John Deere's new X Series combines are an extension of the manufacturer's combine portfolio, said Matthew Arnold, product manager for Future Comines at Deere in an interview Teesday with DTN/Progressive Farmer. "The X9 1000 or X9 1100 (class 10 and 11 combines) are for producers who need extra-large capacity and who can handle that extra capacity," Arnold explained.
According to Deere, the X9 1100 can harvest up to 30 acres of high-yielding wheat per hour and harvest up to 7,200 bushels per hour in high-yielding corn. That's 2 bushels of corn per second, seven semis per hour and 80,000 bushels in a day. "When we used to run the (Deere) 6620 we'd be happy to get that in an entire day," Arnold said. The X9s will be produced at Deere's combine facility in Moline, Illinois.
The X9's peak unload rate is 4.6 bushels per second (X9 1000) and 5.3 bu./second (X9 1100).
X Series combines give producers new machine inventory options, theoretically reduce the need for hard-to-find operators and gives owners the ability to complete the fall harvest against the push of fall's rain, snow and ice events.
The X Series' new 13.6L engine, updated ProDrive XL transmission and enhanced belt design boasts up to 20% less fuel used per bushel harvested over Deere's S790 machine. This machine can go 14 hours between refuelings, while producing 14% more power and 11% increase torque over the 13.5L engine Deere mounts in its S790.
Some of the X9's increased fuel efficiency is due to engine output efficiency. Compared to the S790, the X9 1000 represents only a 1% increase in horsepower (630 max engine horsepower).
The X9 1100 delivers up to 45% more harvesting capacity with only 11% more horsepower (690 max horsepower) over the S790. "That means you can harvest more at less energy per bushel," Arnold said.
The X9s make automatic harvesting adjustments as the conditions change through the day and evening, Arnold explained. Deere's Combine Advisor with ActiveVision cameras maintain performance settings, no matter moisture or harvest conditions.
Deere's X Series Combines feature a 23% wider feederhouse, dual separator (two 24-inch rotors with an increased threshing area of 45% and separating area of 80%) and large cleaning shoe. The 75-square-foot Dyno-Flo Cleaning show as 36% more cleaning area than the S790, Arnold said.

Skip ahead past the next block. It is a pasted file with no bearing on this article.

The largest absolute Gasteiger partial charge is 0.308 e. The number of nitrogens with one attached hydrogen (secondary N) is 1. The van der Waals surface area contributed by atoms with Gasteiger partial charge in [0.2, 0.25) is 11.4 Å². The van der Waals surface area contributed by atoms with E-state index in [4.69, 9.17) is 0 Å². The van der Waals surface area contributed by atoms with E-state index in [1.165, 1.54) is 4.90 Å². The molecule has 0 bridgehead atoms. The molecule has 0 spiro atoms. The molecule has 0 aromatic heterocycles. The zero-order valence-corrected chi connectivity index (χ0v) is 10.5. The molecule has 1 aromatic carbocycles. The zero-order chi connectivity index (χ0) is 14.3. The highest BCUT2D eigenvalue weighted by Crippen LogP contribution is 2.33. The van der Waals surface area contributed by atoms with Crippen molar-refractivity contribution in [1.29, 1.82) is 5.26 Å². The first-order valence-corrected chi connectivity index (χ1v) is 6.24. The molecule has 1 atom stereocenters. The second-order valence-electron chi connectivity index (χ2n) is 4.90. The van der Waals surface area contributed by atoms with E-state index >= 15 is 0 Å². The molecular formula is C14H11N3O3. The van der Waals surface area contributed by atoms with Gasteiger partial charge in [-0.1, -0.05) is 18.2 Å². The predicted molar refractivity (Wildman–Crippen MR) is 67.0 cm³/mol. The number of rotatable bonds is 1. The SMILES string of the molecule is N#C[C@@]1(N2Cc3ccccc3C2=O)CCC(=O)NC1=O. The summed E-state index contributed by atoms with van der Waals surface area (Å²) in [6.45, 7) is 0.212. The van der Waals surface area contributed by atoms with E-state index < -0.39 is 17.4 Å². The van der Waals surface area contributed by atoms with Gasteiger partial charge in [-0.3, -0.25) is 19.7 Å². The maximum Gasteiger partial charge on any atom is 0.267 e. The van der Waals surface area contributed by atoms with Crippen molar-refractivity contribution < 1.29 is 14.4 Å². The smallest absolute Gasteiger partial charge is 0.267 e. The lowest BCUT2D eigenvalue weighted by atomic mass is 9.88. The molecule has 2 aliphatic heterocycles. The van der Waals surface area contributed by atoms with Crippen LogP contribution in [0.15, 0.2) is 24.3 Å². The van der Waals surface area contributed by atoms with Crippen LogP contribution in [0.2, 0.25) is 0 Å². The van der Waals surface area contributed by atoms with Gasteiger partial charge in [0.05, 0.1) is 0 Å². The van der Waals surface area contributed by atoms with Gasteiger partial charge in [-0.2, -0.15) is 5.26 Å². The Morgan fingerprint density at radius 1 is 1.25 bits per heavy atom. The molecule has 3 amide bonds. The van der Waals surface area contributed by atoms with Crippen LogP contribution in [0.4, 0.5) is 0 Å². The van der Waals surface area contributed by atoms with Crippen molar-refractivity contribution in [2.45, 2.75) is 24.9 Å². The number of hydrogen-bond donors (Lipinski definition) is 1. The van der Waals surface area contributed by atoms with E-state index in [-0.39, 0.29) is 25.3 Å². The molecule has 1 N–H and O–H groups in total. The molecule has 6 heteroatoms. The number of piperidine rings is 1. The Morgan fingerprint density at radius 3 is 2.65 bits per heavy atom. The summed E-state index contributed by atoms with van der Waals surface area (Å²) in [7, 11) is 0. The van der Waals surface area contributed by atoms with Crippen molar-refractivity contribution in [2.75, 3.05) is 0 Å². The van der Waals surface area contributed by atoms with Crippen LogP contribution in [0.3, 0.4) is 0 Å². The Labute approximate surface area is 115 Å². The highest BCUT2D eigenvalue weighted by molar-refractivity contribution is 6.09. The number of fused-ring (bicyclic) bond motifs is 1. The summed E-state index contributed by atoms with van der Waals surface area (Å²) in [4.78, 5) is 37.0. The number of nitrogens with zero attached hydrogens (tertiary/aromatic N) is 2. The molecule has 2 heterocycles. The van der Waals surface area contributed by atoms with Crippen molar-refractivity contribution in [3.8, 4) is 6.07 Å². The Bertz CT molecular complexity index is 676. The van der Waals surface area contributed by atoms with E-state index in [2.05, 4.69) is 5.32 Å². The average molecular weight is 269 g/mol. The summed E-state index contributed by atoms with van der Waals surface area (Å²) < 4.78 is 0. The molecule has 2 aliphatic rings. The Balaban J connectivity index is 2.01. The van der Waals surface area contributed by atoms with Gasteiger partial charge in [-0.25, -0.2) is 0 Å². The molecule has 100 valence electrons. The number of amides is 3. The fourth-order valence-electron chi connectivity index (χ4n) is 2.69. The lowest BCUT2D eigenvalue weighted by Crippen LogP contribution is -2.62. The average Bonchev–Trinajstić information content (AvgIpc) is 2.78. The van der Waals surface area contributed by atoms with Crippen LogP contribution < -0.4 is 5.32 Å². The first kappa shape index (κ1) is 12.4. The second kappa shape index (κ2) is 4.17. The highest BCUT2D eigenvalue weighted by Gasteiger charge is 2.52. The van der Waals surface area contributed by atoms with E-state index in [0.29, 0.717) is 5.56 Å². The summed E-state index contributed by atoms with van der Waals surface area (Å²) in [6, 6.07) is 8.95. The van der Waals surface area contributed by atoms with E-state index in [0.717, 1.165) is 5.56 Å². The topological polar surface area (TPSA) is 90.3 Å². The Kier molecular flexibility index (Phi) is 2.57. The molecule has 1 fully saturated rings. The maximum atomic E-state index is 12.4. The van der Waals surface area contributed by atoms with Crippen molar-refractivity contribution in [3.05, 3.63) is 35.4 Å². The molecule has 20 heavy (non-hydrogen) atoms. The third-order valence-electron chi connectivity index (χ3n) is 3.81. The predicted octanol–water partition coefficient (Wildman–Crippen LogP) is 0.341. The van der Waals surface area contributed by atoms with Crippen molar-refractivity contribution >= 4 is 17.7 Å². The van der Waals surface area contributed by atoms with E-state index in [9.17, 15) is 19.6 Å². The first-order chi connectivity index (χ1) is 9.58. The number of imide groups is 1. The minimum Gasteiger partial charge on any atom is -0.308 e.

X Series combines come from the factory with an integrated StarFire 6000 Receiver, as feature first introduced on Deere's model year 2020 8R and 7R series tractors. JDLink is standard on both X9 models and comes with five years of service.
X Series come with three technology packages.
A Select package includes the StarFire 6000 Integrated Receiver, Generation 4 4600 Display, Harvest Smart, Interactive Combine Adjustment and is Connect Mobile ready. The Premium package includes everything in the Select package, plus Active Terrain Adjustment and the Premium 3.0 Activation with AutoTrac RowSense, Section Control and In-Field Data Sharing. To those technology packages, the Ultimate package includes Automation 3.0 Activation with Generation 4 Machine Sync and the Combine Advisor Technology Package with ActiveVision Camera technology and Auto Maintain.
All X Series combines can connect to the John Deere Operations Center, a cloud-based, central location where farmers can electronically share machine or operational information with trusted partners and advisors.
The restyled X Series cab is more storage space, includes more USB ports and has better connectivity than its predecessor. An optional touchscreen satellite radio can be added that's smart-phone ready.
Depending on comfort and convenience package X Series combines offer a heated, ventilated messaging seat. The seat swivels 16 degrees left and right. The Ultimate visibility package includes features such as 360-degree LED lights, LED lights under each wing, electric heated mirrors and cameras for backing up, inside the grain tank and with unloading auger.
X Series Combines are available on wheels or tracks.
The X9 1000 grain tank can hold up to 420 bushels and the X9 1100 holds up to 460 bushels of grain. Adjustable spouts are available in 26-, 28.5- or 31-foot lengths.
Deere will begin taking orders for these machines Aug. 1. Deere has not disclosed pricing. Dealers will have production models in the field for the coming 2020 harvest.
For more information on the X Series combines or Deere's header lineup, go to: www.JohnDeere.com
Dan Miller can be reached at email@example.com
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